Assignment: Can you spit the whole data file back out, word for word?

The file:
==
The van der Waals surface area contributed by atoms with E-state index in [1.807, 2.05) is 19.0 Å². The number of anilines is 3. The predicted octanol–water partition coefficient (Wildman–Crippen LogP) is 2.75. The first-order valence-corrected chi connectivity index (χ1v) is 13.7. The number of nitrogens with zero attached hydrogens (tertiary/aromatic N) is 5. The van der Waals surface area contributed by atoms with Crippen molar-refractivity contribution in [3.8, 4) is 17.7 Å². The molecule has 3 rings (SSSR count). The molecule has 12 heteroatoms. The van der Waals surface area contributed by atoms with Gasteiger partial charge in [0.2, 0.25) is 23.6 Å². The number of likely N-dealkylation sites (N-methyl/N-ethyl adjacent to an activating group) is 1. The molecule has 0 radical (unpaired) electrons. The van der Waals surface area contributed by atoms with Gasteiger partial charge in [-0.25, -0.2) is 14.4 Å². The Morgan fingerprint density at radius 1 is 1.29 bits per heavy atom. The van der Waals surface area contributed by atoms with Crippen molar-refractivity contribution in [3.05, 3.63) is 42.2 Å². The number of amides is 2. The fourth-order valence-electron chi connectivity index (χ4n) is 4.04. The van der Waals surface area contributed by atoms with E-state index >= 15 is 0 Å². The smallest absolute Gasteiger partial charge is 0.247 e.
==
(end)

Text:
The van der Waals surface area contributed by atoms with E-state index in [1.807, 2.05) is 19.0 Å². The number of anilines is 3. The predicted octanol–water partition coefficient (Wildman–Crippen LogP) is 2.75. The first-order valence-corrected chi connectivity index (χ1v) is 13.7. The number of nitrogens with zero attached hydrogens (tertiary/aromatic N) is 5. The van der Waals surface area contributed by atoms with Crippen molar-refractivity contribution in [3.8, 4) is 17.7 Å². The molecule has 3 rings (SSSR count). The molecule has 12 heteroatoms. The van der Waals surface area contributed by atoms with Gasteiger partial charge in [0.2, 0.25) is 23.6 Å². The number of likely N-dealkylation sites (N-methyl/N-ethyl adjacent to an activating group) is 1. The molecule has 0 radical (unpaired) electrons. The van der Waals surface area contributed by atoms with Gasteiger partial charge in [-0.25, -0.2) is 14.4 Å². The Morgan fingerprint density at radius 1 is 1.29 bits per heavy atom. The van der Waals surface area contributed by atoms with Crippen molar-refractivity contribution in [3.05, 3.63) is 42.2 Å². The number of amides is 2. The fourth-order valence-electron chi connectivity index (χ4n) is 4.04. The van der Waals surface area contributed by atoms with E-state index >= 15 is 0 Å². The smallest absolute Gasteiger partial charge is 0.247 e.